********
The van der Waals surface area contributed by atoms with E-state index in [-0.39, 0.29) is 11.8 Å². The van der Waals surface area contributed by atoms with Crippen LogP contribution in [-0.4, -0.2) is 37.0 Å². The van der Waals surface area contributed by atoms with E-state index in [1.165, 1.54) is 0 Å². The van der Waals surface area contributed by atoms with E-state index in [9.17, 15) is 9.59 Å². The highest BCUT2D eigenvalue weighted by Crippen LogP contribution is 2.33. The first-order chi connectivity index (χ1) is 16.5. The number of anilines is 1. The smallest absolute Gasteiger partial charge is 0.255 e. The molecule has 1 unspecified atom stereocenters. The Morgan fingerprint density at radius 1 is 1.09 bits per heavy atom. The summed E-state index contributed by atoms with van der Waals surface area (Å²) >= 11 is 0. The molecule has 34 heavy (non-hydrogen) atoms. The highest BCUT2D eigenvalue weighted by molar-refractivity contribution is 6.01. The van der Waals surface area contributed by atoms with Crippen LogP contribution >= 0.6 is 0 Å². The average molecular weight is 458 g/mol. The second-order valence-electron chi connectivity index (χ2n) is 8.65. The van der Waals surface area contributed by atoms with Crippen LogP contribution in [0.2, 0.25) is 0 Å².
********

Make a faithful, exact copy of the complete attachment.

The van der Waals surface area contributed by atoms with E-state index in [-0.39, 0.29) is 11.8 Å². The van der Waals surface area contributed by atoms with Crippen LogP contribution in [-0.4, -0.2) is 37.0 Å². The van der Waals surface area contributed by atoms with E-state index in [1.165, 1.54) is 0 Å². The van der Waals surface area contributed by atoms with E-state index in [9.17, 15) is 9.59 Å². The highest BCUT2D eigenvalue weighted by Crippen LogP contribution is 2.33. The first-order chi connectivity index (χ1) is 16.5. The number of anilines is 1. The smallest absolute Gasteiger partial charge is 0.255 e. The molecule has 1 unspecified atom stereocenters. The Morgan fingerprint density at radius 1 is 1.09 bits per heavy atom. The summed E-state index contributed by atoms with van der Waals surface area (Å²) >= 11 is 0. The molecule has 34 heavy (non-hydrogen) atoms. The highest BCUT2D eigenvalue weighted by molar-refractivity contribution is 6.01. The van der Waals surface area contributed by atoms with Crippen LogP contribution >= 0.6 is 0 Å². The average molecular weight is 458 g/mol. The second-order valence-electron chi connectivity index (χ2n) is 8.65. The van der Waals surface area contributed by atoms with Crippen LogP contribution in [0.2, 0.25) is 0 Å².